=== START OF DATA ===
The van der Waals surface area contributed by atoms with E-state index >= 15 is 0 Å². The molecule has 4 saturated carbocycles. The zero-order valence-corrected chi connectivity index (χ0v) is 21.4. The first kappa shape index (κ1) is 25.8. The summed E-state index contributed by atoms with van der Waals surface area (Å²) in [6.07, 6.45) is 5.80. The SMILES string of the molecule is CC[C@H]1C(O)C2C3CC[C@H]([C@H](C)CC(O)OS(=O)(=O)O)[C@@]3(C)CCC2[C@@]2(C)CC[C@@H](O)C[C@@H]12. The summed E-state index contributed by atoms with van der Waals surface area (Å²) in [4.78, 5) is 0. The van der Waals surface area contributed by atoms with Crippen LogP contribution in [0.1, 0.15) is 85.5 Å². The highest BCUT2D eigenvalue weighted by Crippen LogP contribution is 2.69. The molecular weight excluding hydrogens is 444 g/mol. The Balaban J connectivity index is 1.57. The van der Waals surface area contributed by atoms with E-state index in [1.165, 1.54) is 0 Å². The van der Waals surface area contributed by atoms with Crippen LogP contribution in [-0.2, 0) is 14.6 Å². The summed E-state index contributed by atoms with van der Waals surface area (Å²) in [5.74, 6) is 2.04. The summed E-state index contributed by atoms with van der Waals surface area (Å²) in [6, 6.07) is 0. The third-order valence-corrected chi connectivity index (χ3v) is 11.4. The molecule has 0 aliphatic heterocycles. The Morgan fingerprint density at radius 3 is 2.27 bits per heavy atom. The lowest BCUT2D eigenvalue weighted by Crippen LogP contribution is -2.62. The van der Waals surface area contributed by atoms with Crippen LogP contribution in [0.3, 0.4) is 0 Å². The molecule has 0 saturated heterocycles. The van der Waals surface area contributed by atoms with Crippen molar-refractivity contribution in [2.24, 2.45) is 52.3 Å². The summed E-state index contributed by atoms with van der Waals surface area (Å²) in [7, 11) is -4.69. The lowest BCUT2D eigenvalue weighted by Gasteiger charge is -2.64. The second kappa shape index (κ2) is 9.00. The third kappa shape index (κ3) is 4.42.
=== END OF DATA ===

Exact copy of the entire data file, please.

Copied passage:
The van der Waals surface area contributed by atoms with E-state index >= 15 is 0 Å². The molecule has 4 saturated carbocycles. The zero-order valence-corrected chi connectivity index (χ0v) is 21.4. The first kappa shape index (κ1) is 25.8. The summed E-state index contributed by atoms with van der Waals surface area (Å²) in [6.07, 6.45) is 5.80. The SMILES string of the molecule is CC[C@H]1C(O)C2C3CC[C@H]([C@H](C)CC(O)OS(=O)(=O)O)[C@@]3(C)CCC2[C@@]2(C)CC[C@@H](O)C[C@@H]12. The summed E-state index contributed by atoms with van der Waals surface area (Å²) in [4.78, 5) is 0. The van der Waals surface area contributed by atoms with Crippen LogP contribution in [0.1, 0.15) is 85.5 Å². The highest BCUT2D eigenvalue weighted by Crippen LogP contribution is 2.69. The molecular weight excluding hydrogens is 444 g/mol. The Balaban J connectivity index is 1.57. The van der Waals surface area contributed by atoms with E-state index in [1.165, 1.54) is 0 Å². The van der Waals surface area contributed by atoms with Crippen LogP contribution in [-0.2, 0) is 14.6 Å². The summed E-state index contributed by atoms with van der Waals surface area (Å²) in [5.74, 6) is 2.04. The summed E-state index contributed by atoms with van der Waals surface area (Å²) in [6, 6.07) is 0. The third-order valence-corrected chi connectivity index (χ3v) is 11.4. The molecule has 0 aliphatic heterocycles. The Morgan fingerprint density at radius 3 is 2.27 bits per heavy atom. The lowest BCUT2D eigenvalue weighted by Crippen LogP contribution is -2.62. The van der Waals surface area contributed by atoms with Crippen LogP contribution in [0.3, 0.4) is 0 Å². The molecule has 0 saturated heterocycles. The van der Waals surface area contributed by atoms with Crippen molar-refractivity contribution in [2.24, 2.45) is 52.3 Å². The summed E-state index contributed by atoms with van der Waals surface area (Å²) in [7, 11) is -4.69. The lowest BCUT2D eigenvalue weighted by Gasteiger charge is -2.64. The second kappa shape index (κ2) is 9.00. The third kappa shape index (κ3) is 4.42.